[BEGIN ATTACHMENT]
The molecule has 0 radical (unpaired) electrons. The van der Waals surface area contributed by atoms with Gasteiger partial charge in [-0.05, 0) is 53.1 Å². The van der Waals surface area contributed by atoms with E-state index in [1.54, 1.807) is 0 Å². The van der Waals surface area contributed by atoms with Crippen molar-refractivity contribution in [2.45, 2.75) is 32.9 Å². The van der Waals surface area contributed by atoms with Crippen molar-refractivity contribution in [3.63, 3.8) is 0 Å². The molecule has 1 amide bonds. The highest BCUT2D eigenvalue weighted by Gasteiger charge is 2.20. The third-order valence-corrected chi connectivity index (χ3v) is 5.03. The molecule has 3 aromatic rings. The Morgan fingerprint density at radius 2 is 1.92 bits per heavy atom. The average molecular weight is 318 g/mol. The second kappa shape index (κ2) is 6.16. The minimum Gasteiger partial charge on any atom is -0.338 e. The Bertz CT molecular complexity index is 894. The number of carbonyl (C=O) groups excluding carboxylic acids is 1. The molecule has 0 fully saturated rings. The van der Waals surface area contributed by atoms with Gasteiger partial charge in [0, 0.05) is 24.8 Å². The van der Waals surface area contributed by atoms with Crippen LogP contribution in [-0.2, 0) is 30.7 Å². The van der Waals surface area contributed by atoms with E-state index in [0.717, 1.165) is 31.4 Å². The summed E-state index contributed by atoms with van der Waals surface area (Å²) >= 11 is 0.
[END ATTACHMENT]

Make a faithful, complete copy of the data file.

The molecule has 0 radical (unpaired) electrons. The van der Waals surface area contributed by atoms with Gasteiger partial charge in [-0.05, 0) is 53.1 Å². The van der Waals surface area contributed by atoms with E-state index in [1.54, 1.807) is 0 Å². The van der Waals surface area contributed by atoms with Crippen molar-refractivity contribution in [2.45, 2.75) is 32.9 Å². The van der Waals surface area contributed by atoms with Crippen molar-refractivity contribution in [3.63, 3.8) is 0 Å². The molecule has 1 amide bonds. The highest BCUT2D eigenvalue weighted by Gasteiger charge is 2.20. The third-order valence-corrected chi connectivity index (χ3v) is 5.03. The molecule has 3 aromatic rings. The Morgan fingerprint density at radius 2 is 1.92 bits per heavy atom. The average molecular weight is 318 g/mol. The second kappa shape index (κ2) is 6.16. The minimum Gasteiger partial charge on any atom is -0.338 e. The Bertz CT molecular complexity index is 894. The number of carbonyl (C=O) groups excluding carboxylic acids is 1. The molecule has 0 fully saturated rings. The van der Waals surface area contributed by atoms with Gasteiger partial charge in [0, 0.05) is 24.8 Å². The van der Waals surface area contributed by atoms with Crippen LogP contribution in [-0.2, 0) is 30.7 Å². The van der Waals surface area contributed by atoms with E-state index in [0.717, 1.165) is 31.4 Å². The summed E-state index contributed by atoms with van der Waals surface area (Å²) >= 11 is 0.